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An odd query about aquatic plants!

colin_p86colin_p86 GlasgowPosts: 3
I love water features with aquatic plants, however I live in a first floor flat in Glasgow. That said, I'm always keen for a challenge and a pet project!
So I've made a (quite large) fountain that will lean against the wall in my (fairly big) living room which will hopefully hold aquatic plants. The living room doesn't get much direct sunlight, however is bright and airy. I'm wondering what plants to put there. 
I would like plants to be suspending in hanging bowls, and some in the trough reservoir (see photo). Ideally flowering perennials that aren't too tall, smell nice and are happy in shade. I would love water lilies, however I think they'd not flower in the shade. Chameleon plant is another option, though they look quite tall. 
The fountain is currently in my cellar - almost finished. I'm waiting for the plants to be put in before moving it to the living room. My wife is not happy about the project, but we've come to an agreement: after it being installed for 2 weeks, if she still doesn't like it, I'll get rid of it.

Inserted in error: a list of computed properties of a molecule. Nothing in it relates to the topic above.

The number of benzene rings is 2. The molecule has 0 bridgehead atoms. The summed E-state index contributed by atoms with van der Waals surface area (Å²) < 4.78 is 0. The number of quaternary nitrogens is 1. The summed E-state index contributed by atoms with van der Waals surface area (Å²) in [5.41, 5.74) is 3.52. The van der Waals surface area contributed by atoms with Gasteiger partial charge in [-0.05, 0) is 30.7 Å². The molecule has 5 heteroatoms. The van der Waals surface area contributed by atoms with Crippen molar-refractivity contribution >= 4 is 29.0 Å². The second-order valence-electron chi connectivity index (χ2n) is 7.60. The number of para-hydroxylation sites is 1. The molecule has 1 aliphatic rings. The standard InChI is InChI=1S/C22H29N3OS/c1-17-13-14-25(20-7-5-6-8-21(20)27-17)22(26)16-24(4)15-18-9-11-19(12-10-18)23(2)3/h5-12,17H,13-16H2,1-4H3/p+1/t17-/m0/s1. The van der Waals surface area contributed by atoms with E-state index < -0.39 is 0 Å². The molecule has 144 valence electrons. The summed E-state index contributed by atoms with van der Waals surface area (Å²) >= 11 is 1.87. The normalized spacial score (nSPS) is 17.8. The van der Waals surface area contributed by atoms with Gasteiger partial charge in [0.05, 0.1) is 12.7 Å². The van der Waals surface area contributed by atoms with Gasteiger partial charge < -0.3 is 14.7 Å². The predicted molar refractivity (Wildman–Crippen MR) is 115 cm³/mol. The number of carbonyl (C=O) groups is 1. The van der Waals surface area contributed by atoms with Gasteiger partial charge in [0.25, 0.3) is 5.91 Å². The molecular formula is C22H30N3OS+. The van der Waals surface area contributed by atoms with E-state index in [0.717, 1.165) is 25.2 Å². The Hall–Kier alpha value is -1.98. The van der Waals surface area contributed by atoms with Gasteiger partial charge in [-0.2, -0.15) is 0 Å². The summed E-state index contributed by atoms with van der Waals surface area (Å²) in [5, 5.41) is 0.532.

Any advice on what aquatic plants would suit in this water feature would be greatly appreciated. Many thanks! Colin 

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Posts

  • josusa47josusa47 Posts: 3,532
    Haven't a clue about the plants, but 10/10 for creativity and craftsmanship!
  • Pete.8Pete.8 Billericay, EssexPosts: 8,516
    Fibre Optic grass would probably look good, but the problem is going to be a lack of good light. It grows well in my pond with the top of the pot level with the water surface. You would also need to feed any plants that go in there.
    Without some decent light though I think you'll struggle tbh.

    Lovely idea and 10/10 for creativity!
    Knowledge is knowing that a tomato is a fruit.
    Wisdom is not putting it in a fruit salad.
  • Julia1983Julia1983 ShropshirePosts: 139
    I've always found waterside nursery's website quite helpful for finding plants for different conditions. I had marsh marigold flowering in a north corner of our very wet former garden so might be worth a shot, no scent but lovely bright yellow flowers, also a white form if you don't like yellow. Looks  amazing by the way, hope it works out! 
  • Bee witchedBee witched Scottish BordersPosts: 880
    Hello @colin_p86,

    I'm afraid I'm on your wife's side  

    Bee x
    Bees must gather nectar from two million flowers to make one pound of honey   
  • LoxleyLoxley Posts: 4,451
    I think you need to be looking at aquarium plants - they'll be more suited to the indoor environment. 
    https://www.aquariumgardens.co.uk/beginner-aquarium-plants-55-c.asp
  • GreenbirdGreenbird Posts: 237
    edited April 2020
    I previously kept both marine and planted tanks. Houseplants are often used as emergent's in aquariums:

    Golden pothos (Epipremnum pinnatum) - it's roots are fine in water. It'll drape over those dishes nicely. I used it to grow up and over my aquarium edge.